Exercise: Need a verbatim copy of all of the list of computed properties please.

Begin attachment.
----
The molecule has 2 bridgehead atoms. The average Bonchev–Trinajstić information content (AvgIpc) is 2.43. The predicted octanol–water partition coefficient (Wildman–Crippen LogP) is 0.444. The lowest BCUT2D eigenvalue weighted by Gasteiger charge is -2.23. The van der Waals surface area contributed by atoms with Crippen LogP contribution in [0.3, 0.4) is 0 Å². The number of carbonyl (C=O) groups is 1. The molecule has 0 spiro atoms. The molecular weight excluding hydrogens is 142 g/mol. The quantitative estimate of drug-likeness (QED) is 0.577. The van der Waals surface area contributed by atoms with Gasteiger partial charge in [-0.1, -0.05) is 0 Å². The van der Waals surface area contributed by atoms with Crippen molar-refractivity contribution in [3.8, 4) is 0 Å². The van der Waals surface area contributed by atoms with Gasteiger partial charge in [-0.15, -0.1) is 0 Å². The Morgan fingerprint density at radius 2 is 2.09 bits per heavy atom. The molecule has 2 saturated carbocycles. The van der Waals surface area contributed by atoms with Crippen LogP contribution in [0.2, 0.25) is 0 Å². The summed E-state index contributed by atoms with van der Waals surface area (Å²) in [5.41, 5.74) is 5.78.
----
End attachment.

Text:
The molecule has 2 bridgehead atoms. The average Bonchev–Trinajstić information content (AvgIpc) is 2.43. The predicted octanol–water partition coefficient (Wildman–Crippen LogP) is 0.444. The lowest BCUT2D eigenvalue weighted by Gasteiger charge is -2.23. The van der Waals surface area contributed by atoms with Crippen LogP contribution in [0.3, 0.4) is 0 Å². The number of carbonyl (C=O) groups is 1. The molecule has 0 spiro atoms. The molecular weight excluding hydrogens is 142 g/mol. The quantitative estimate of drug-likeness (QED) is 0.577. The van der Waals surface area contributed by atoms with Gasteiger partial charge in [-0.1, -0.05) is 0 Å². The van der Waals surface area contributed by atoms with Crippen molar-refractivity contribution in [3.8, 4) is 0 Å². The van der Waals surface area contributed by atoms with Gasteiger partial charge in [-0.15, -0.1) is 0 Å². The Morgan fingerprint density at radius 2 is 2.09 bits per heavy atom. The molecule has 2 saturated carbocycles. The van der Waals surface area contributed by atoms with Crippen LogP contribution in [0.2, 0.25) is 0 Å². The summed E-state index contributed by atoms with van der Waals surface area (Å²) in [5.41, 5.74) is 5.78.